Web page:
New York City Education Department to Add or Expand 40 Dual-Language Programs
The New York City Education Department plans to expand dual-language programs offered in public schools, using the orchestra of local languages to spread bilingual little symphonies across the five boroughs — and perhaps to attract more middle-class families to poorer schools in the process.
Carmen Fariña, the city’s schools chancellor, announced the plan on Wednesday, saying that citywide, 40 dual-language programs for elementary, middle and high school levels would be created or expanded for the 2015-16 school year.
In each of the programs, which aim to teach students to read, write and speak in two languages, half the students will be English speakers and half will already speak the other language of the classroom. A vast majority of the programs will be in Spanish, but there will also be some in Japanese, Hebrew, Chinese, French and Haitian-Creole.
In remarks made at a professional development session at the United Federation of Teachers offices in Brooklyn, an enthusiastic Ms. Fariña described her own experience as a child who started school in New York City without speaking English, and as an adult who is bilingual in English and Spanish. She also emphasized the global advantages of speaking more than one language.
“It’s one thing to go out with Japanese businessmen who all speak English; it’s another thing to be able to have some dinner conversation in their language,” Ms. Fariña said. “That means you’re coming to the table with a different form of respect, a different form of acknowledgment, and people accept and honor that.”
Dual-language programs have been growing around the country as school districts try to prepare children to compete for jobs in a globalized, polyglot world. Methods vary: Some schools teach half the day in English and the other in Chinese, for example. In other programs, the languages alternate by day or by subject.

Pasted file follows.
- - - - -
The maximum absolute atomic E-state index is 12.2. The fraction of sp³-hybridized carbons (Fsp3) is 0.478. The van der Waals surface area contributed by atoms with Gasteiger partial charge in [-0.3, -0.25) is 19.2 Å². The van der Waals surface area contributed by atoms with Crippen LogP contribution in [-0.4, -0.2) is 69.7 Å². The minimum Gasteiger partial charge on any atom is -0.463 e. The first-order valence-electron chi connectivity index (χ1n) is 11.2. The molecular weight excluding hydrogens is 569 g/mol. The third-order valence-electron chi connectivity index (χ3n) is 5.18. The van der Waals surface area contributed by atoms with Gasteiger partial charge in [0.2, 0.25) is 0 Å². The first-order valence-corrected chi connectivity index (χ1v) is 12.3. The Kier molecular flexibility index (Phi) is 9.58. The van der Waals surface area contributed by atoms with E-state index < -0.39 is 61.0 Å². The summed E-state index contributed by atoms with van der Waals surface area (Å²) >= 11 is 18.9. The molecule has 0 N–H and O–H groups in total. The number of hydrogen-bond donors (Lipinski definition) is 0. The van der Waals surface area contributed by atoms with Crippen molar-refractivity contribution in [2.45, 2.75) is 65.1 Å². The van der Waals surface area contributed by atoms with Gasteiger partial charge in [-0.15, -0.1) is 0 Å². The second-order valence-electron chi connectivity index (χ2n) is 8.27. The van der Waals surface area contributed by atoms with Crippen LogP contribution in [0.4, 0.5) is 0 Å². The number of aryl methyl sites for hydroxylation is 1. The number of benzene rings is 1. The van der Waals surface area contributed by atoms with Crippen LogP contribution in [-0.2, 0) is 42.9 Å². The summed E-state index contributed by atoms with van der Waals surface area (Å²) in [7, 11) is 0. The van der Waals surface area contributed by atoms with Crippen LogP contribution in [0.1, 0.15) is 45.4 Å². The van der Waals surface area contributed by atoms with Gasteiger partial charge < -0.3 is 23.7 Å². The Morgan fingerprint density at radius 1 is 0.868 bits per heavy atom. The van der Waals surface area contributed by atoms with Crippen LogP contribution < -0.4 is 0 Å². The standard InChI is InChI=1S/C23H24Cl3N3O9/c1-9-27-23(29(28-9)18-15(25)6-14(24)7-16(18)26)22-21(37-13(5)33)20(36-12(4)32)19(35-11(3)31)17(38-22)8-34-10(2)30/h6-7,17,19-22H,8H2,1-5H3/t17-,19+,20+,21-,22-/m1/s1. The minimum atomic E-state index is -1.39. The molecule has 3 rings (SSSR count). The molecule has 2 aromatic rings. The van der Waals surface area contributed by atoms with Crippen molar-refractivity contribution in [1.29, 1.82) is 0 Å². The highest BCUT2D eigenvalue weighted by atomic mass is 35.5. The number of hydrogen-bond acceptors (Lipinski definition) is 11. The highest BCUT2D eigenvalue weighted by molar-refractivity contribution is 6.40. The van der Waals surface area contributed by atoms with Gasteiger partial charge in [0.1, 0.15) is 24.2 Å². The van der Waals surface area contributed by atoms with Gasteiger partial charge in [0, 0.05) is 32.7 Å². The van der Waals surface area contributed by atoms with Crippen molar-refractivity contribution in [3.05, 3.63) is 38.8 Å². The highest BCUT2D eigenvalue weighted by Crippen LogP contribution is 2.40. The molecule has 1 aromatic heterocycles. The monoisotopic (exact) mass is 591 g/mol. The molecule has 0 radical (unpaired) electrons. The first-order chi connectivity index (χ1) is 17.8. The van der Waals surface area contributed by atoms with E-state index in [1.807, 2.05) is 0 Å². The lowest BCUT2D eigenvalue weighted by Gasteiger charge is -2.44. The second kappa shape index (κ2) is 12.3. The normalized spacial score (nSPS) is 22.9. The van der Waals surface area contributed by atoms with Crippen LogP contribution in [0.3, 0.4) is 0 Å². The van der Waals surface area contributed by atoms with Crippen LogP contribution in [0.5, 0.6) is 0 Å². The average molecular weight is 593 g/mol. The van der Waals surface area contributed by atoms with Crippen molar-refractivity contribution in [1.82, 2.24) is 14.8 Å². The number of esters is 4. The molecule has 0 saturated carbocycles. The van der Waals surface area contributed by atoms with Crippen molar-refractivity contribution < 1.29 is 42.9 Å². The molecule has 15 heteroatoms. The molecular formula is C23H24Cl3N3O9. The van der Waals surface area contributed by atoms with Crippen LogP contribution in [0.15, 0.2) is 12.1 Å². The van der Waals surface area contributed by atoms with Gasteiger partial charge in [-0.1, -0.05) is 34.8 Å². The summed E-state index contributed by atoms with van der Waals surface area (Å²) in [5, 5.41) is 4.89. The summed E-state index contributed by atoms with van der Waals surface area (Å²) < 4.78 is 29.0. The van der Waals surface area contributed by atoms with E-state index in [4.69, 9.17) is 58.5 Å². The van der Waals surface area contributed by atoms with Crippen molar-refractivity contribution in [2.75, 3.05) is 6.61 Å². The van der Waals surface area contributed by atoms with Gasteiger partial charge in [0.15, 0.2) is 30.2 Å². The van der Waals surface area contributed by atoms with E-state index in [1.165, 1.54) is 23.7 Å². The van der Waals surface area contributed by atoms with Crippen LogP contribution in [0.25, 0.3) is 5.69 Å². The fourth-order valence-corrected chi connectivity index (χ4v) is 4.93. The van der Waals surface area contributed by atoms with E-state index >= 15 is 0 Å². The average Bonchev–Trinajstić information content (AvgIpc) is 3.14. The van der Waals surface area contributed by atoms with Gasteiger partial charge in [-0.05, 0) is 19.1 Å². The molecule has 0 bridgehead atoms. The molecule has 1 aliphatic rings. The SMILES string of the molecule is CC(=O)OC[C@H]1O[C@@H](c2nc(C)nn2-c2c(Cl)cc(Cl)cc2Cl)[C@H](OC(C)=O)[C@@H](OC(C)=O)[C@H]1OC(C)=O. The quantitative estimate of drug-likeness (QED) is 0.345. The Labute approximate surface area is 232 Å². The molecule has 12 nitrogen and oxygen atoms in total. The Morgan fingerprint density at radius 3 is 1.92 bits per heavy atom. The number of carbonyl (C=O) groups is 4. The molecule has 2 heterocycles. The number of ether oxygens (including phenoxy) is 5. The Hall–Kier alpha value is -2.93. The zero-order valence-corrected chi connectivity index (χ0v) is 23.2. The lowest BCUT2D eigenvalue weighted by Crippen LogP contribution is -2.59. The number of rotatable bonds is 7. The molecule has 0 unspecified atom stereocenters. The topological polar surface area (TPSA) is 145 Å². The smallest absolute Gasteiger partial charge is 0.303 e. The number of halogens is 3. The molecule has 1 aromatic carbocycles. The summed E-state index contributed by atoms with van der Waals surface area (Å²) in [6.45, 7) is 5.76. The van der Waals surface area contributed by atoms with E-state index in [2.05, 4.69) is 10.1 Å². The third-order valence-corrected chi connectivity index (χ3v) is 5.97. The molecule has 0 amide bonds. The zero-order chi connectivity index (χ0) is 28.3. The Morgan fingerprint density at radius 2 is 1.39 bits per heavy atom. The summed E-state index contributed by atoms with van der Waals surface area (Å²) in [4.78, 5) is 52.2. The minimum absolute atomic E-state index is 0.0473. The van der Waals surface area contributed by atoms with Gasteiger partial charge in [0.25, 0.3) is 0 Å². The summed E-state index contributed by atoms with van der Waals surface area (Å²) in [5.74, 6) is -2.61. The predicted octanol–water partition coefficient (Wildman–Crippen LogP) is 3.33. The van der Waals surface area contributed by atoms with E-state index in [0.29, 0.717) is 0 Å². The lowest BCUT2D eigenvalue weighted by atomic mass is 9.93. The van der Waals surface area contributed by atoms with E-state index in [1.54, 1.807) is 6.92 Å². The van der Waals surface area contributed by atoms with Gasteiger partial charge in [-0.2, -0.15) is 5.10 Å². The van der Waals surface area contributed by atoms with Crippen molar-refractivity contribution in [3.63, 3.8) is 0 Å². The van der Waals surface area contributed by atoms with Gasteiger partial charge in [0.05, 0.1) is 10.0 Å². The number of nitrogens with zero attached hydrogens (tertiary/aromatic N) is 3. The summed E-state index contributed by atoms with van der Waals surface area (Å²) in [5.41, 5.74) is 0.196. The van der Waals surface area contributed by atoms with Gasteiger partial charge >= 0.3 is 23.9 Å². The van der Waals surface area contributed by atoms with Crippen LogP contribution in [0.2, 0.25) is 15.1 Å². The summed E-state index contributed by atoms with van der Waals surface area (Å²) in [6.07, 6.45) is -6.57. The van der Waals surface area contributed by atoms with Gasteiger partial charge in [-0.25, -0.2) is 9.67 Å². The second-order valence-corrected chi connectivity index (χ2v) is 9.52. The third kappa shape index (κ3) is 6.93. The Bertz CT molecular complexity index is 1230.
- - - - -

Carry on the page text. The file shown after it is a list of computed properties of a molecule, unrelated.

Some foreign governments have encouraged the teaching of languages. In New York, where there were about 150 dual-language programs in June, the governments of France and Spain have helped promote programs that teach their languages. The Qatar Foundation, co-founded by Sheikh Hamad bin Khalifa Al Thani, the father of the Emir of Qatar, has aided a program that teaches Arabic. Cumulatively, the city’s new programs will receive $1 million in federal funds, and each school will receive $25,000 grant to plan their implementation.
Beyond the job prospects and cultural citizenship of students, education experts say that dual-language programs can also be a way to entice middle-class families to attend schools they might otherwise avoid.
“In my book, dual language is one of the best ways to get economic and ethnic integration of schools,” said Clara Hemphill, the founding editor ofInsideschools.org, a website based at the New School.
At Public School 75 on the Upper West Side, which has a dual-language program, Ms. Hemphill said that when she visited the school a few years ago, it pulled a mix of students from expensive apartment buildings, housing projects and the homes of Columbia professors.
“There are a lot of English-speaking parents who think it’s an advantage to learn two languages,” she said. “Even if their kids have been to fancy private nursery schools, they can learn a lot if they’re also learning another language.”
A spokeswoman for the Education Department said the city considered this kind of socioeconomic integration to be a potential advantage of the expansion. A majority of the programs announced Wednesday are in schools with high proportions of students who receive free or reduced-price lunch.
While the programs can be a draw, experts say their effectiveness varies greatly depending on factors like the quality of teachers and school leaders. But Paola Uccelli, an associate professor at the Harvard Graduate School of Education, said that some research has shown that in well-run programs, students learn both languages. And because of the coordination these programs require, they can have some added benefits.
“Usually with these models, there’s more collaboration by definition,” Ms. Uccelli said. “You have to coordinate across languages and content areas. More collaboration is more time, but that leads to better communication.”